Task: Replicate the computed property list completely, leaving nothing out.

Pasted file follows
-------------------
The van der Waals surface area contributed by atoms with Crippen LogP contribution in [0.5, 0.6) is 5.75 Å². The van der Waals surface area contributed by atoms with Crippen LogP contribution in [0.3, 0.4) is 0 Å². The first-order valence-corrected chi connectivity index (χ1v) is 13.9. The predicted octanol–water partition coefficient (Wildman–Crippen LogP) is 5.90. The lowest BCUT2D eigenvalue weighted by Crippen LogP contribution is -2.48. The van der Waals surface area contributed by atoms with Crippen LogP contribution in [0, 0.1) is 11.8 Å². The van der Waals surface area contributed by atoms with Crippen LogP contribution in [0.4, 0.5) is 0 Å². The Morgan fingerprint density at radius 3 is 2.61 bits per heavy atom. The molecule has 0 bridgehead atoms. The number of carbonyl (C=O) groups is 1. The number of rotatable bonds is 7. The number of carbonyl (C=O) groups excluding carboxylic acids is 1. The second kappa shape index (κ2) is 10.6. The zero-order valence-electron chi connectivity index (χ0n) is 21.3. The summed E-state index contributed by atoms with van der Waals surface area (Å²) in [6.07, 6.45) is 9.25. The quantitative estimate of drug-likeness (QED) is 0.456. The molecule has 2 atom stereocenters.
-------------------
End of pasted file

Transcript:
The van der Waals surface area contributed by atoms with Crippen LogP contribution in [0.5, 0.6) is 5.75 Å². The van der Waals surface area contributed by atoms with Crippen LogP contribution in [0.3, 0.4) is 0 Å². The first-order valence-corrected chi connectivity index (χ1v) is 13.9. The predicted octanol–water partition coefficient (Wildman–Crippen LogP) is 5.90. The lowest BCUT2D eigenvalue weighted by Crippen LogP contribution is -2.48. The van der Waals surface area contributed by atoms with Crippen LogP contribution in [0, 0.1) is 11.8 Å². The van der Waals surface area contributed by atoms with Crippen LogP contribution in [0.4, 0.5) is 0 Å². The Morgan fingerprint density at radius 3 is 2.61 bits per heavy atom. The molecule has 0 bridgehead atoms. The number of carbonyl (C=O) groups is 1. The number of rotatable bonds is 7. The number of carbonyl (C=O) groups excluding carboxylic acids is 1. The second kappa shape index (κ2) is 10.6. The zero-order valence-electron chi connectivity index (χ0n) is 21.3. The summed E-state index contributed by atoms with van der Waals surface area (Å²) in [6.07, 6.45) is 9.25. The quantitative estimate of drug-likeness (QED) is 0.456. The molecule has 2 atom stereocenters.